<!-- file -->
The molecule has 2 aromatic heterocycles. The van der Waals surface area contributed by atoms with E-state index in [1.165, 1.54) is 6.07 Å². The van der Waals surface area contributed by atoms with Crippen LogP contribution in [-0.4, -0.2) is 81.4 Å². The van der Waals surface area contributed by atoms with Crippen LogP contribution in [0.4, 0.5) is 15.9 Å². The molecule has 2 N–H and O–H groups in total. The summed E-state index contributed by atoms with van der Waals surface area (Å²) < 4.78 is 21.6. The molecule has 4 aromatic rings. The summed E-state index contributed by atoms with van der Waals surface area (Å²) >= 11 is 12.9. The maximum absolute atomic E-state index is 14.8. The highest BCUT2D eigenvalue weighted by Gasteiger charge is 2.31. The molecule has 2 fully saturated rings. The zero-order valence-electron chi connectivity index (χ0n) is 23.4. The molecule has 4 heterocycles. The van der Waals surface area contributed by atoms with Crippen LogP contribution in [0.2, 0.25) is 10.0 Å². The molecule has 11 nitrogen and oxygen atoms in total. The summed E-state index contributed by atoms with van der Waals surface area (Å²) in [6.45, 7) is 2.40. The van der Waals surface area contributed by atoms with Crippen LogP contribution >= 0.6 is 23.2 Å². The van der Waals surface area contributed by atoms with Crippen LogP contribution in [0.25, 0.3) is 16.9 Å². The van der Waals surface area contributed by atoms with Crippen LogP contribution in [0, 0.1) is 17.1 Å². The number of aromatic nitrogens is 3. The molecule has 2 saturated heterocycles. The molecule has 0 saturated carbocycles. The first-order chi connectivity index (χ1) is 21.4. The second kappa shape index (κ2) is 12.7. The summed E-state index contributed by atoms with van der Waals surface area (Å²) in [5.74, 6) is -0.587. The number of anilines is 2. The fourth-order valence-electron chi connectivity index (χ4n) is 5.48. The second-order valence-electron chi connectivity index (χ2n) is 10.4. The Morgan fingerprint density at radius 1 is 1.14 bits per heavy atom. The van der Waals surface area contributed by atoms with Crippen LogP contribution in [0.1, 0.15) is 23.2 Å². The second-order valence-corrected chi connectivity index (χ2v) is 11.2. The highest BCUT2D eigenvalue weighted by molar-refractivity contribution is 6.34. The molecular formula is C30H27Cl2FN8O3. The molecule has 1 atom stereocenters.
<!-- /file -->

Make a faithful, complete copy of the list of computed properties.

The molecule has 2 aromatic heterocycles. The van der Waals surface area contributed by atoms with E-state index in [1.165, 1.54) is 6.07 Å². The van der Waals surface area contributed by atoms with Crippen LogP contribution in [-0.4, -0.2) is 81.4 Å². The van der Waals surface area contributed by atoms with Crippen LogP contribution in [0.4, 0.5) is 15.9 Å². The molecule has 2 N–H and O–H groups in total. The summed E-state index contributed by atoms with van der Waals surface area (Å²) < 4.78 is 21.6. The molecule has 4 aromatic rings. The summed E-state index contributed by atoms with van der Waals surface area (Å²) >= 11 is 12.9. The maximum absolute atomic E-state index is 14.8. The highest BCUT2D eigenvalue weighted by Gasteiger charge is 2.31. The molecule has 2 fully saturated rings. The zero-order valence-electron chi connectivity index (χ0n) is 23.4. The molecule has 4 heterocycles. The van der Waals surface area contributed by atoms with Crippen LogP contribution in [0.2, 0.25) is 10.0 Å². The molecule has 11 nitrogen and oxygen atoms in total. The summed E-state index contributed by atoms with van der Waals surface area (Å²) in [6.45, 7) is 2.40. The van der Waals surface area contributed by atoms with Crippen LogP contribution >= 0.6 is 23.2 Å². The van der Waals surface area contributed by atoms with Crippen LogP contribution in [0.25, 0.3) is 16.9 Å². The van der Waals surface area contributed by atoms with Crippen LogP contribution in [0, 0.1) is 17.1 Å². The number of aromatic nitrogens is 3. The molecule has 2 saturated heterocycles. The molecule has 0 saturated carbocycles. The first-order chi connectivity index (χ1) is 21.4. The second kappa shape index (κ2) is 12.7. The summed E-state index contributed by atoms with van der Waals surface area (Å²) in [5.74, 6) is -0.587. The number of anilines is 2. The fourth-order valence-electron chi connectivity index (χ4n) is 5.48. The second-order valence-electron chi connectivity index (χ2n) is 10.4. The Morgan fingerprint density at radius 1 is 1.14 bits per heavy atom. The van der Waals surface area contributed by atoms with Crippen LogP contribution in [0.1, 0.15) is 23.2 Å². The second-order valence-corrected chi connectivity index (χ2v) is 11.2. The highest BCUT2D eigenvalue weighted by molar-refractivity contribution is 6.34. The molecular formula is C30H27Cl2FN8O3. The molecule has 1 atom stereocenters.